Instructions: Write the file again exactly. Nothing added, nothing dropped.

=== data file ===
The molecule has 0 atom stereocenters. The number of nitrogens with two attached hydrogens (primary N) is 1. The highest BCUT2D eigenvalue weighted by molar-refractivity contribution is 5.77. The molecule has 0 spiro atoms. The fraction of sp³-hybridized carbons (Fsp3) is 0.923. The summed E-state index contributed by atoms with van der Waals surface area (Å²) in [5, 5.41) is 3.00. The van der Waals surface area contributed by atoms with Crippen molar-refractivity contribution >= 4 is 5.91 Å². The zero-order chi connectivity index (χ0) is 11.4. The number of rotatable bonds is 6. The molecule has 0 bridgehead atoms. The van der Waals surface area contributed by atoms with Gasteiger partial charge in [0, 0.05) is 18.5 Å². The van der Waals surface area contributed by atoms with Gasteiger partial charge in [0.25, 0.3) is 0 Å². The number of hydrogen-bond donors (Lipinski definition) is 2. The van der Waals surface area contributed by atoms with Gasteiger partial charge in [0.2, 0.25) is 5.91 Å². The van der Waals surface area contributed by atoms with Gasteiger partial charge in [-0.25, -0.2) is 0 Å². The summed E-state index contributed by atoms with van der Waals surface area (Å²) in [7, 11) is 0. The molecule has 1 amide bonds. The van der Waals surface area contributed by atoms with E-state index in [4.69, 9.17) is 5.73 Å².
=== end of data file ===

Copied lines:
The molecule has 0 atom stereocenters. The number of nitrogens with two attached hydrogens (primary N) is 1. The highest BCUT2D eigenvalue weighted by molar-refractivity contribution is 5.77. The molecule has 0 spiro atoms. The fraction of sp³-hybridized carbons (Fsp3) is 0.923. The summed E-state index contributed by atoms with van der Waals surface area (Å²) in [5, 5.41) is 3.00. The van der Waals surface area contributed by atoms with Crippen molar-refractivity contribution >= 4 is 5.91 Å². The zero-order chi connectivity index (χ0) is 11.4. The number of rotatable bonds is 6. The molecule has 0 bridgehead atoms. The van der Waals surface area contributed by atoms with Gasteiger partial charge in [0, 0.05) is 18.5 Å². The van der Waals surface area contributed by atoms with Gasteiger partial charge in [0.25, 0.3) is 0 Å². The number of hydrogen-bond donors (Lipinski definition) is 2. The van der Waals surface area contributed by atoms with Gasteiger partial charge in [0.2, 0.25) is 5.91 Å². The van der Waals surface area contributed by atoms with Gasteiger partial charge in [-0.25, -0.2) is 0 Å². The summed E-state index contributed by atoms with van der Waals surface area (Å²) in [7, 11) is 0. The molecule has 1 amide bonds. The van der Waals surface area contributed by atoms with E-state index in [4.69, 9.17) is 5.73 Å².